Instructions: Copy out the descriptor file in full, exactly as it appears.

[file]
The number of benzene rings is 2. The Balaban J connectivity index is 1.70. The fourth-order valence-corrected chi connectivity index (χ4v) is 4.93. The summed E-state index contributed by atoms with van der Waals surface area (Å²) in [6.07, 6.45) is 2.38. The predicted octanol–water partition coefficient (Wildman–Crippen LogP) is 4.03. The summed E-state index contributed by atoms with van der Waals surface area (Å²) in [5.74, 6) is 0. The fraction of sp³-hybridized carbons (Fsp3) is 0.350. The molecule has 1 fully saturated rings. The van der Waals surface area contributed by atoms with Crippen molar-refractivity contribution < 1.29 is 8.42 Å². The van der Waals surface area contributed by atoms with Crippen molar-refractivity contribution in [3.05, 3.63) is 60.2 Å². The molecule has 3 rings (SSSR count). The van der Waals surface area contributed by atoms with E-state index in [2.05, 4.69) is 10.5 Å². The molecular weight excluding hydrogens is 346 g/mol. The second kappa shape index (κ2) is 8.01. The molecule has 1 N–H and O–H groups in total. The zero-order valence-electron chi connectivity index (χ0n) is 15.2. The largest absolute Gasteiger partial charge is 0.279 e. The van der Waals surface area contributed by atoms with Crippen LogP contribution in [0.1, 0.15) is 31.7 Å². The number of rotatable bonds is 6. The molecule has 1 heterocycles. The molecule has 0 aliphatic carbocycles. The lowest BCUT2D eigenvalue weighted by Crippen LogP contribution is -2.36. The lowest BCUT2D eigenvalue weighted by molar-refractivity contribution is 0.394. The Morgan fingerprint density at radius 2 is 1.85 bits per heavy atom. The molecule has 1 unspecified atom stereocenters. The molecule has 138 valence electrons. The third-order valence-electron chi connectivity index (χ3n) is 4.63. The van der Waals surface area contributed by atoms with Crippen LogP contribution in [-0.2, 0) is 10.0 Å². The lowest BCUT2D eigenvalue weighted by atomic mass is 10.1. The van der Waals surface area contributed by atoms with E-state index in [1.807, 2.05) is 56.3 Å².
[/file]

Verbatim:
The number of benzene rings is 2. The Balaban J connectivity index is 1.70. The fourth-order valence-corrected chi connectivity index (χ4v) is 4.93. The summed E-state index contributed by atoms with van der Waals surface area (Å²) in [6.07, 6.45) is 2.38. The predicted octanol–water partition coefficient (Wildman–Crippen LogP) is 4.03. The summed E-state index contributed by atoms with van der Waals surface area (Å²) in [5.74, 6) is 0. The fraction of sp³-hybridized carbons (Fsp3) is 0.350. The molecule has 1 fully saturated rings. The van der Waals surface area contributed by atoms with Crippen molar-refractivity contribution < 1.29 is 8.42 Å². The van der Waals surface area contributed by atoms with Crippen molar-refractivity contribution in [3.05, 3.63) is 60.2 Å². The molecule has 3 rings (SSSR count). The van der Waals surface area contributed by atoms with E-state index in [2.05, 4.69) is 10.5 Å². The molecular weight excluding hydrogens is 346 g/mol. The second kappa shape index (κ2) is 8.01. The molecule has 1 N–H and O–H groups in total. The zero-order valence-electron chi connectivity index (χ0n) is 15.2. The largest absolute Gasteiger partial charge is 0.279 e. The van der Waals surface area contributed by atoms with Crippen LogP contribution in [0.1, 0.15) is 31.7 Å². The number of rotatable bonds is 6. The molecule has 1 heterocycles. The molecule has 0 aliphatic carbocycles. The lowest BCUT2D eigenvalue weighted by Crippen LogP contribution is -2.36. The lowest BCUT2D eigenvalue weighted by molar-refractivity contribution is 0.394. The Morgan fingerprint density at radius 2 is 1.85 bits per heavy atom. The molecule has 1 unspecified atom stereocenters. The molecule has 138 valence electrons. The third-order valence-electron chi connectivity index (χ3n) is 4.63. The van der Waals surface area contributed by atoms with Crippen LogP contribution in [-0.2, 0) is 10.0 Å². The lowest BCUT2D eigenvalue weighted by atomic mass is 10.1. The van der Waals surface area contributed by atoms with E-state index in [1.807, 2.05) is 56.3 Å².